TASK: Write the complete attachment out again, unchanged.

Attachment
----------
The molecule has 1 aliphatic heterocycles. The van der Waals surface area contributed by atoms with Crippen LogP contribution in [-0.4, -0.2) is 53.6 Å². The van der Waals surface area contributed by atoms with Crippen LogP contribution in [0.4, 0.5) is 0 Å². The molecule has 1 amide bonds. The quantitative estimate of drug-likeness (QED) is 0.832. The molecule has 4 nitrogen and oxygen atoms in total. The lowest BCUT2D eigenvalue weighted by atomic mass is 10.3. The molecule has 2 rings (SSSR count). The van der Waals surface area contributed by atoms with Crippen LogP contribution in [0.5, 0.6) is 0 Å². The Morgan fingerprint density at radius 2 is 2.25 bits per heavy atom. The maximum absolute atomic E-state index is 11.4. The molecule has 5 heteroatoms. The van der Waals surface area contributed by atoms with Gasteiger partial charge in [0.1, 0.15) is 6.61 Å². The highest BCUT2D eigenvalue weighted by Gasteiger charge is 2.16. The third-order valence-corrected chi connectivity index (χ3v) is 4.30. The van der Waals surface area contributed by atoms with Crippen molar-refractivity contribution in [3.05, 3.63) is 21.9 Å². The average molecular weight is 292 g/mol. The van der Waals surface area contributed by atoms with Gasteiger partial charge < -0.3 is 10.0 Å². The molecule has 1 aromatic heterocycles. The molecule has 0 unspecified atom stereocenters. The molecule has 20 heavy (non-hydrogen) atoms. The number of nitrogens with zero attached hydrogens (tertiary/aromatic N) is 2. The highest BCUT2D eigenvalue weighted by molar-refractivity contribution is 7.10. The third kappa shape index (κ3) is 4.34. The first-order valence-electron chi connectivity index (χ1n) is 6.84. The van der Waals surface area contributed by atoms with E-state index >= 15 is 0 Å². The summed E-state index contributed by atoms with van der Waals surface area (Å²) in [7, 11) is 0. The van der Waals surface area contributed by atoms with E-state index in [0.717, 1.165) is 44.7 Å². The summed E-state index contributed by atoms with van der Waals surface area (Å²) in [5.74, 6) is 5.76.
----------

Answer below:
The molecule has 1 aliphatic heterocycles. The van der Waals surface area contributed by atoms with Crippen LogP contribution in [-0.4, -0.2) is 53.6 Å². The van der Waals surface area contributed by atoms with Crippen LogP contribution in [0.4, 0.5) is 0 Å². The molecule has 1 amide bonds. The quantitative estimate of drug-likeness (QED) is 0.832. The molecule has 4 nitrogen and oxygen atoms in total. The lowest BCUT2D eigenvalue weighted by atomic mass is 10.3. The molecule has 2 rings (SSSR count). The van der Waals surface area contributed by atoms with Crippen LogP contribution in [0.5, 0.6) is 0 Å². The Morgan fingerprint density at radius 2 is 2.25 bits per heavy atom. The maximum absolute atomic E-state index is 11.4. The molecule has 5 heteroatoms. The van der Waals surface area contributed by atoms with Gasteiger partial charge in [0.1, 0.15) is 6.61 Å². The highest BCUT2D eigenvalue weighted by Gasteiger charge is 2.16. The third-order valence-corrected chi connectivity index (χ3v) is 4.30. The van der Waals surface area contributed by atoms with Crippen molar-refractivity contribution in [3.05, 3.63) is 21.9 Å². The average molecular weight is 292 g/mol. The van der Waals surface area contributed by atoms with Gasteiger partial charge < -0.3 is 10.0 Å². The molecule has 1 aromatic heterocycles. The molecule has 0 unspecified atom stereocenters. The molecule has 20 heavy (non-hydrogen) atoms. The number of nitrogens with zero attached hydrogens (tertiary/aromatic N) is 2. The highest BCUT2D eigenvalue weighted by molar-refractivity contribution is 7.10. The third kappa shape index (κ3) is 4.34. The first-order valence-electron chi connectivity index (χ1n) is 6.84. The van der Waals surface area contributed by atoms with E-state index >= 15 is 0 Å². The summed E-state index contributed by atoms with van der Waals surface area (Å²) in [7, 11) is 0. The van der Waals surface area contributed by atoms with E-state index in [0.717, 1.165) is 44.7 Å². The summed E-state index contributed by atoms with van der Waals surface area (Å²) in [5.74, 6) is 5.76.